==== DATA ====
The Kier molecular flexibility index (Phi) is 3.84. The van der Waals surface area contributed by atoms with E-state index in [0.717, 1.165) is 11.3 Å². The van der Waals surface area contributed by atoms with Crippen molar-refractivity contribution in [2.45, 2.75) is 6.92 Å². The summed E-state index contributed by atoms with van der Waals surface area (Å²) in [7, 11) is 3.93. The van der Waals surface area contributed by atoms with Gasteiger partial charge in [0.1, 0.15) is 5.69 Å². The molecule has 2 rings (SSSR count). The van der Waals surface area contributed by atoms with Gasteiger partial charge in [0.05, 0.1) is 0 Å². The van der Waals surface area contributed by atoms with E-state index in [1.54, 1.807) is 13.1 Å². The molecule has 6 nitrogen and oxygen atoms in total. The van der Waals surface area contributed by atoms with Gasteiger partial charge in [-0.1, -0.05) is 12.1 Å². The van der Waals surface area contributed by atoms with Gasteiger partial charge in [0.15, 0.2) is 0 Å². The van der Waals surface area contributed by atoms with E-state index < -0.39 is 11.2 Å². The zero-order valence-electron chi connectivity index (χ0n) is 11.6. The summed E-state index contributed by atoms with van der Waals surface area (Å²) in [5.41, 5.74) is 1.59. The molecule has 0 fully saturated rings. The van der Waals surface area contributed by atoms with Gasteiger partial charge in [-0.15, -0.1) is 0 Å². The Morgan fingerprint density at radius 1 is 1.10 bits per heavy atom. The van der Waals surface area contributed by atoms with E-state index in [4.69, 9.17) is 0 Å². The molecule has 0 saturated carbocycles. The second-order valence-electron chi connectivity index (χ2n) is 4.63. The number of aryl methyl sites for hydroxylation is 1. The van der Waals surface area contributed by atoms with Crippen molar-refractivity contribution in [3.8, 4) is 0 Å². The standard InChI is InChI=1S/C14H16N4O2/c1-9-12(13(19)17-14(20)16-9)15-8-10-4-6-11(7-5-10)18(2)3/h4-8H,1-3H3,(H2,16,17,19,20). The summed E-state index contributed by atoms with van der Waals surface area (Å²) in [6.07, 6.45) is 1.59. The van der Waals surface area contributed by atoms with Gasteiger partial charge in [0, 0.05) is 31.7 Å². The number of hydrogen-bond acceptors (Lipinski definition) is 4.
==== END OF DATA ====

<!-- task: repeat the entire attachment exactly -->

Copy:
The Kier molecular flexibility index (Phi) is 3.84. The van der Waals surface area contributed by atoms with E-state index in [0.717, 1.165) is 11.3 Å². The van der Waals surface area contributed by atoms with Crippen molar-refractivity contribution in [2.45, 2.75) is 6.92 Å². The summed E-state index contributed by atoms with van der Waals surface area (Å²) in [7, 11) is 3.93. The van der Waals surface area contributed by atoms with Gasteiger partial charge in [0.1, 0.15) is 5.69 Å². The molecule has 2 rings (SSSR count). The van der Waals surface area contributed by atoms with Gasteiger partial charge in [0.05, 0.1) is 0 Å². The van der Waals surface area contributed by atoms with E-state index in [1.54, 1.807) is 13.1 Å². The molecule has 6 nitrogen and oxygen atoms in total. The van der Waals surface area contributed by atoms with Gasteiger partial charge in [-0.1, -0.05) is 12.1 Å². The van der Waals surface area contributed by atoms with Gasteiger partial charge in [0.15, 0.2) is 0 Å². The van der Waals surface area contributed by atoms with E-state index < -0.39 is 11.2 Å². The zero-order valence-electron chi connectivity index (χ0n) is 11.6. The summed E-state index contributed by atoms with van der Waals surface area (Å²) in [5.41, 5.74) is 1.59. The molecule has 0 fully saturated rings. The van der Waals surface area contributed by atoms with Gasteiger partial charge in [-0.15, -0.1) is 0 Å². The Morgan fingerprint density at radius 1 is 1.10 bits per heavy atom. The van der Waals surface area contributed by atoms with E-state index in [4.69, 9.17) is 0 Å². The molecule has 0 saturated carbocycles. The second-order valence-electron chi connectivity index (χ2n) is 4.63. The number of aryl methyl sites for hydroxylation is 1. The van der Waals surface area contributed by atoms with Crippen molar-refractivity contribution in [3.8, 4) is 0 Å². The standard InChI is InChI=1S/C14H16N4O2/c1-9-12(13(19)17-14(20)16-9)15-8-10-4-6-11(7-5-10)18(2)3/h4-8H,1-3H3,(H2,16,17,19,20). The summed E-state index contributed by atoms with van der Waals surface area (Å²) in [6.07, 6.45) is 1.59. The van der Waals surface area contributed by atoms with Gasteiger partial charge in [0, 0.05) is 31.7 Å². The number of hydrogen-bond acceptors (Lipinski definition) is 4.